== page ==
Kyma Technologies and Michigan State University Partner in Large Area Electronic Grade Diamond Wafer Development

by Keith Evans

Kyma Technologies, Inc., a leading developer of advanced wide bandgap semiconductor (WBGS) materials technologies, and Michigan State University (MSU), a leading developer of laboratory grown diamond materials technologies and applications, have teamed together on a project supported by US Army Research Laboratory (ARL) to develop large area electronic grade diamond wafers for next generation high frequency electronic device applications.

Diamond is an ultra-wide bandgap semiconductor (UWBGS) material which has the potential to enable the development of an entire new generation of ultra-high performance electronic devices. Compared to the better known WBGS materials GaN and SiC and competing UWBGS materials AlN and Ga2O3, diamond has much higher device figures of merit (FOMs) for high power and high frequency electronics applications. This includes Baliga’s DC FOM, Baliga’s HF FOM, Johnson’s FOM, and Keye’s FOM. These ultra-high FOMs translate to the potential to make smaller devices which operate at higher energy efficiency, higher power levels, higher voltages, higher temperatures, and higher frequencies than devices based on competing materials.

However, diamond is a difficult material to fabricate. While significant advances have been made in synthesizing electronic grade diamond materials, major advances are required to drive down their cost and increase their size. Increased diamond wafer size is important because it enables better device manufacturing efficiencies. Such advances are the primary goals of the Kyma-MSU team.

To increase wafer size, the team is employing a tiling or mosaic method already demonstrated by Japanese researchers. This method involves specially preparing and laterally arranging high quality diamond seed wafers which are then overgrown with thick diamond on both their top and their bottom, resulting in a single larger wafer. The Kyma-MSU team has already demonstrated this capability and is looking to extend that effort to larger numbers of seeds and larger resulting diamond wafers. The team is also investigating seed cloning techniques which, if successful, will reduce or eliminate the reliance on diamond seeds for large area diamond wafer manufacturing.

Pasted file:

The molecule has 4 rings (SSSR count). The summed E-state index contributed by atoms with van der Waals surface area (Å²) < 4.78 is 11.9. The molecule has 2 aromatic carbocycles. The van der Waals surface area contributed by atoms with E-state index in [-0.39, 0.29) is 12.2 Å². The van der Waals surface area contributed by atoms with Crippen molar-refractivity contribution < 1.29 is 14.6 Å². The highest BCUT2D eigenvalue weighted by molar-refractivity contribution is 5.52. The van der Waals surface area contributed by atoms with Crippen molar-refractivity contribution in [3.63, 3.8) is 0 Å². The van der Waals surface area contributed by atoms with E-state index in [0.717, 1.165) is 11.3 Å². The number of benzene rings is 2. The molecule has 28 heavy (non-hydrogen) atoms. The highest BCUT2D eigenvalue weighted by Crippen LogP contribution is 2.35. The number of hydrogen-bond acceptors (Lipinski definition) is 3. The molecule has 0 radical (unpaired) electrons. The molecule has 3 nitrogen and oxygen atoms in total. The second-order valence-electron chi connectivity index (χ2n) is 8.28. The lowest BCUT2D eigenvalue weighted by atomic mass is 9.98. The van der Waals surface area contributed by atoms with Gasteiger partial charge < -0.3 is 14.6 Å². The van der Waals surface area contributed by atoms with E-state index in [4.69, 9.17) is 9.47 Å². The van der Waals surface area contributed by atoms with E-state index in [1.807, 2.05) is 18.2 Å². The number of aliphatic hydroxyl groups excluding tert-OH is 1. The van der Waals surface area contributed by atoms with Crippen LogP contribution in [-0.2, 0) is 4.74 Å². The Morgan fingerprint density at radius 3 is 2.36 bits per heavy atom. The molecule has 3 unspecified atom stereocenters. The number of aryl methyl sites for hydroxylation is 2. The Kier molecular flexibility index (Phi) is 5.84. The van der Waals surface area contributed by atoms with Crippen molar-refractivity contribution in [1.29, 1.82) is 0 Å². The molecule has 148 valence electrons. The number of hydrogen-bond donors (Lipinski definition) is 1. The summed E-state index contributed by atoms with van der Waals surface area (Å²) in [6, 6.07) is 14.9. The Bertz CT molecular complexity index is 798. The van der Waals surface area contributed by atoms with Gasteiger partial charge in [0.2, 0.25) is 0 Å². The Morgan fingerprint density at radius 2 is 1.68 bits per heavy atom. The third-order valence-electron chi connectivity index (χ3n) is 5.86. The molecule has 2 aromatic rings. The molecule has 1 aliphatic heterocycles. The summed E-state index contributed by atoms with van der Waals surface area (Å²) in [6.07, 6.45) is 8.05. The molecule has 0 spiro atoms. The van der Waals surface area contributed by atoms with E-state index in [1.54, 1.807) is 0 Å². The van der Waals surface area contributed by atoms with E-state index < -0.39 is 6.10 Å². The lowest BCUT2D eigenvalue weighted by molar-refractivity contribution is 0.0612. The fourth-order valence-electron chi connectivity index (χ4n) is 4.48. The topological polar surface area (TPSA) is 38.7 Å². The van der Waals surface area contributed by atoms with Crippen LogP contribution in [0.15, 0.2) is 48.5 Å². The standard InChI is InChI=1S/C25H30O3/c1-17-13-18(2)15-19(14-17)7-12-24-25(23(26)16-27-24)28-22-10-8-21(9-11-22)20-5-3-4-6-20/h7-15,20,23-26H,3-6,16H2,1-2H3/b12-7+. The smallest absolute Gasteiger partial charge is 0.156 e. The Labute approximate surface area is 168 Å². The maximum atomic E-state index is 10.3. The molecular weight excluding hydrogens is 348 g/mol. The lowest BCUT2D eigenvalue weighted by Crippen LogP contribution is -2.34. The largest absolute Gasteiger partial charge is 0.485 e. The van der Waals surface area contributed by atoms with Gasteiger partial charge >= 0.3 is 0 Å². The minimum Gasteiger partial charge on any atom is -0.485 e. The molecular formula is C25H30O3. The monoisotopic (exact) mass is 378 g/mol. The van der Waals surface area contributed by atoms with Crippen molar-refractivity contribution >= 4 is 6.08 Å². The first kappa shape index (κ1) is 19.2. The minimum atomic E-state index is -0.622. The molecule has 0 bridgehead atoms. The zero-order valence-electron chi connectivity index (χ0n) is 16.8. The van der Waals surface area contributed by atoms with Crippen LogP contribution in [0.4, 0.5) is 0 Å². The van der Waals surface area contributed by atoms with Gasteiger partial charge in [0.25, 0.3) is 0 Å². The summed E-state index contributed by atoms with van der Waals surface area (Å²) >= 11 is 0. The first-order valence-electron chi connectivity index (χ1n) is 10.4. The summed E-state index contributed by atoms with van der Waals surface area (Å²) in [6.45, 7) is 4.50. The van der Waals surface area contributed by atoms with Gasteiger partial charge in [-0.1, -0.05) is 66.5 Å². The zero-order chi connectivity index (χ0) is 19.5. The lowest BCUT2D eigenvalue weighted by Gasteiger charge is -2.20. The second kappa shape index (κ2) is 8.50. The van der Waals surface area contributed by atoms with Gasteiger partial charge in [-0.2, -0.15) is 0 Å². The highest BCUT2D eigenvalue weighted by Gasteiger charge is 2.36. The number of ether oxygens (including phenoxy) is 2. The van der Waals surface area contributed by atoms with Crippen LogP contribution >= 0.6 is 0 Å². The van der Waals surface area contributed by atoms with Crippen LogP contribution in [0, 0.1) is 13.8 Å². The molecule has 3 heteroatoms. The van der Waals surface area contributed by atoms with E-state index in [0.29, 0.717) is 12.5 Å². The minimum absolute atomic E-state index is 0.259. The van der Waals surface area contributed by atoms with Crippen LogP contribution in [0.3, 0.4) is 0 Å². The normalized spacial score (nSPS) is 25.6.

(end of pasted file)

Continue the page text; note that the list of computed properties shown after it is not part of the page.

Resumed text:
Kyma’s diamond effort is led by Process Engineer Paul Quayle and supported by Chief Science Officer (CSO) Jacob Leach. The MSU team is led by Tim Grotjohn and Thomas Schuelke, both Professors of MSU’s Department of Electrical and Computer Engineering. Schuelke also serves as the Executive Director of the MSU-Fraunhofer Center for Coatings and Diamond Technologies, while Grotjohn is its R&D director.

Kyma President & CEO Keith Evans commented, “Semiconductor grade diamond is already being used in important niche applications and our innovations have the potential expand its use and impact. We are thankful to Army Research Laboratory for their vision and support and to the diamond experts at MSU for joining forces with us. With their support Kyma is now positioned to become a leading supplier of electronic grade diamond wafers.”

A factsheet about wide bandgap semiconductors was created by the US Department of Energy's Advanced Manufacturing Office and is available at https://energy.gov/sites/prod/files/2013/12/f5/wide_bandgap_semiconductors_factsheet.pdf.

About Michigan State University’s Diamond Technology Research

Dating back to the late 1980’s, MSU has a long and successful history of advancing the science and engineering of diamond materials for leading-edge electronic, mechanical, and thermal applications. In 2015 MSU and Fraunhofer USA joined forces to create the MSU-Fraunhofer Center for Coatings and Diamond Technologies (CCD) which is located on MSU campus in Lansing, Michigan.

About MSU-Fraunhofer Center for Coatings and Diamond Technologies (CCD)

The mission of the MSU-Fraunhofer Center for Coatings and Diamond Technologies (CCD) is to lead a successful transatlantic collaboration in applied research and development, knowledge transfer and education to the mutual benefit of the center, its partners, its customers and society in general. CCD’s vision is to become an international leader and Center of Excellence in diamond electronics and advanced applications development and to be the leading US R&D partner for industrial thin film coating technologies. For more information about CCD visit their website at https://www.egr.msu.edu/fraunhofer-ccd/. 

About Kyma Technologies, Inc.

Kyma’s mission is to provide advanced materials solutions that promote energy efficiency. Kyma’s products include a diverse portfolio of advanced crystalline materials (including GaN, AlN, AlGaN, Ga2O3, and MoS2), crystal growth tools for fabricating such materials, and GaN-based photoconductive semiconductor switch (PCSS) devices. Kyma's growing service offering includes specialty parts manufacturing, device processing, materials characterization, wafer fabrication, and federal contract consulting services. For more information about Kyma, visit www.kymatech.com, send an email to info@kymatech.com, or call the company directly at +1 919.789.8880.

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